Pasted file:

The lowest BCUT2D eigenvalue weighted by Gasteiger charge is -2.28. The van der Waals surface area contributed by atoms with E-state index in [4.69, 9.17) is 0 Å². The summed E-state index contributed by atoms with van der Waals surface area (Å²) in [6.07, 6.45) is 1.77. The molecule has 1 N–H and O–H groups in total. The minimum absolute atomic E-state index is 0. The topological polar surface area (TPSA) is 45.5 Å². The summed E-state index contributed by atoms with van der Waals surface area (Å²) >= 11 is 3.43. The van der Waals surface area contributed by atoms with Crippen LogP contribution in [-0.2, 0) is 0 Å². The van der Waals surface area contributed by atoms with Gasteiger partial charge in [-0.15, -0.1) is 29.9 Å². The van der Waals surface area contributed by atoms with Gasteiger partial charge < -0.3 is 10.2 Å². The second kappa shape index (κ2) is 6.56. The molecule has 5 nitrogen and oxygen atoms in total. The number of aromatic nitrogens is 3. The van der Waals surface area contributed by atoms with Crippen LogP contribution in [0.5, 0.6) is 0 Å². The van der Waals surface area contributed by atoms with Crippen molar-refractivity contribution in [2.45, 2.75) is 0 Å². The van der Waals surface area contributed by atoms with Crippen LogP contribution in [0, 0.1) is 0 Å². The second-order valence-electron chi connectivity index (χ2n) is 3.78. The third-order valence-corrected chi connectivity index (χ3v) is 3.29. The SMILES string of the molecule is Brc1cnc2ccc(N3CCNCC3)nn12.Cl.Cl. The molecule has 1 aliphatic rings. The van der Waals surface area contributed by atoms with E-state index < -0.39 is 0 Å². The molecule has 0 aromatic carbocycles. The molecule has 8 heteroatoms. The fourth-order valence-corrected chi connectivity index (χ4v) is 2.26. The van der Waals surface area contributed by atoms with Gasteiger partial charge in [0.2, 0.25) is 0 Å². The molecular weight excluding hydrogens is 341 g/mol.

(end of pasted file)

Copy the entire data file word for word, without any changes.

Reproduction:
The lowest BCUT2D eigenvalue weighted by Gasteiger charge is -2.28. The van der Waals surface area contributed by atoms with E-state index in [4.69, 9.17) is 0 Å². The summed E-state index contributed by atoms with van der Waals surface area (Å²) in [6.07, 6.45) is 1.77. The molecule has 1 N–H and O–H groups in total. The minimum absolute atomic E-state index is 0. The topological polar surface area (TPSA) is 45.5 Å². The summed E-state index contributed by atoms with van der Waals surface area (Å²) >= 11 is 3.43. The van der Waals surface area contributed by atoms with Crippen LogP contribution in [-0.2, 0) is 0 Å². The van der Waals surface area contributed by atoms with Gasteiger partial charge in [-0.15, -0.1) is 29.9 Å². The van der Waals surface area contributed by atoms with Gasteiger partial charge < -0.3 is 10.2 Å². The second kappa shape index (κ2) is 6.56. The molecule has 5 nitrogen and oxygen atoms in total. The number of aromatic nitrogens is 3. The van der Waals surface area contributed by atoms with Crippen LogP contribution in [0.5, 0.6) is 0 Å². The van der Waals surface area contributed by atoms with Crippen molar-refractivity contribution in [2.45, 2.75) is 0 Å². The van der Waals surface area contributed by atoms with Crippen LogP contribution in [0, 0.1) is 0 Å². The second-order valence-electron chi connectivity index (χ2n) is 3.78. The third-order valence-corrected chi connectivity index (χ3v) is 3.29. The SMILES string of the molecule is Brc1cnc2ccc(N3CCNCC3)nn12.Cl.Cl. The molecule has 1 aliphatic rings. The van der Waals surface area contributed by atoms with E-state index < -0.39 is 0 Å². The molecule has 0 aromatic carbocycles. The molecule has 8 heteroatoms. The fourth-order valence-corrected chi connectivity index (χ4v) is 2.26. The van der Waals surface area contributed by atoms with Gasteiger partial charge in [0.2, 0.25) is 0 Å². The molecular weight excluding hydrogens is 341 g/mol.